Good funds  (for payoff) - A Title company must be in receipt of "Good Funds" prior to disbursing monies on a "payoff".  Common types of Good Funds: (1) Funds wired into a Title companies sub-escrow account (2) a cashiers check drawn from an FDIC insured bank..... cashier's checks and personal checks that have cleared the bank.

Goodwill   an intangible, saleable asset arising from the reputation of a business; the expectation of continued public patronage; including other intangible assets like trade name and going concern value.  When a business is sold, the sales price often reflects its goodwill value.

Government National Mortgage Association (GNMA)   a federal agency created in 1968 when the Federal National Mortgage association (FNMA) was partitioned into two separate corporations. "Ginnie Mae," as it is popularly called, is a corporation without capital stock and is a division of HUD. The GNMA operates the special assistance aspects of federally aided housing programs and has the management and liquidating functions of the old FNMA. The FNMA is authorized to issue and sell securities backed by a portion of its mortgage portfolio, with the GNMA guaranteeing payment on such securities.

Government-Sponsored Enterprise (GSE)   a collection of financial services corporations formed by Congress to reduce interest rates for farmers and homeowners. Examples include Fannie Mae and Freddie Mac.

Grace period   an agreed upon time after an obligation is past due when a party can perform without being considered in default.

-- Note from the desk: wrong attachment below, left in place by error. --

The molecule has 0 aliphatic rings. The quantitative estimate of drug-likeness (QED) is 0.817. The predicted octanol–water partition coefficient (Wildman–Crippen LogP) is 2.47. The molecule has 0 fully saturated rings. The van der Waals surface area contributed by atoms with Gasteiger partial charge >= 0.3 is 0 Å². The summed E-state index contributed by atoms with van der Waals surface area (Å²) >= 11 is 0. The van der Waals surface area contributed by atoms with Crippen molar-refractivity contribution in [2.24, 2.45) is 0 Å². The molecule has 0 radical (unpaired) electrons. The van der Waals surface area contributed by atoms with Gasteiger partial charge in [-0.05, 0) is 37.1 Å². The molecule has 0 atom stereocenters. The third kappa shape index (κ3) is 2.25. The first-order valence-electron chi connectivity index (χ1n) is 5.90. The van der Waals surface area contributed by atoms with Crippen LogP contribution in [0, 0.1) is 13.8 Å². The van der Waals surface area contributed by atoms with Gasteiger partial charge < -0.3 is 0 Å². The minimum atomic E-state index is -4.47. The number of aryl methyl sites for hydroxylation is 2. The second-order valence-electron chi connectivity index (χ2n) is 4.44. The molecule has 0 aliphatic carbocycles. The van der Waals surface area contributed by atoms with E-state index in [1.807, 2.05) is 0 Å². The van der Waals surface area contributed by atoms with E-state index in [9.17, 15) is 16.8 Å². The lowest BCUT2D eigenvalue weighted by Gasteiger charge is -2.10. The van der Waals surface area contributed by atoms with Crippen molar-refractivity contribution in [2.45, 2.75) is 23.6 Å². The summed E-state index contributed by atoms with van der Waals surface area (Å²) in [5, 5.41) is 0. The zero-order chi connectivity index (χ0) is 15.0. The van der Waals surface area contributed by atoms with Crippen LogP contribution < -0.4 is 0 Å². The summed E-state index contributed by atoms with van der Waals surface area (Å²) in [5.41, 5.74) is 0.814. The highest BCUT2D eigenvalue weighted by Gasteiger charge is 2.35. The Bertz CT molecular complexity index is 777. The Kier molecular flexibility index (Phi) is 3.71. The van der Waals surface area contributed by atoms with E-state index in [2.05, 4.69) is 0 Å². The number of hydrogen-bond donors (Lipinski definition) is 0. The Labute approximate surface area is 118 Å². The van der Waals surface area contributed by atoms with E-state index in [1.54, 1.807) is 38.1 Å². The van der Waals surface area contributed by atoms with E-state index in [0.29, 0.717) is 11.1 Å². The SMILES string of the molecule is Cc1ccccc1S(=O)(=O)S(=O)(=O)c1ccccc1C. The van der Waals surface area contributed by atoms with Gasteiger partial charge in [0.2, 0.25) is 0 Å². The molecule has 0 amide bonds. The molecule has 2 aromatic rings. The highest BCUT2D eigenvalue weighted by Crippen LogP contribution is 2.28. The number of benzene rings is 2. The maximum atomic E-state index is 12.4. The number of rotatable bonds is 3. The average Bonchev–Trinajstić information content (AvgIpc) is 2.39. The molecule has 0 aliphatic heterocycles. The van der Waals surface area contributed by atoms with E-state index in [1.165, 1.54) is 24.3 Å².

Graduated-payment mortgage (GPM)   a loan in which the monthly principal and interest payments increase by a certain percentage each year for a certain number of years and then level off for the remaining loan term.

Grandfather clause   an expression that conveys the concept that something that was once permissible continues to be so, despite changes in the law.

Grantee   the person who receives a conveyance of real property from a grantor. The grantee must be a person, either natural or otherwise (e.g. corporation, public agency, partnership, etc.) existing at the time of the conveyance and is capable of taking title.

Grant deed   a type of deed in which the grantor warrants to the grantee, that he has not previously conveyed the estate, that he has not encumbered the property (except as noted in the deed) and that he will convey any and all title to the property. The Grant Deed document transfers title to real property or a real property interest from one party (grantor) to another (grantee). It must describe the property by legal description of boundaries and/or parcel numbers, be signed by all people transferring the property and be acknowledged before a Notary public. Importantly, a grant deed warrants that the grantor actually owned the title to transfer, which a "quit claim" deed would not since a quit claim deed only transfers what the grantor owned, if anything....The "transfer" is finalized by recording with the County Recorder or Recorder of Deeds. The recording of the grant deed is considered the "close of escrow" in Southern California.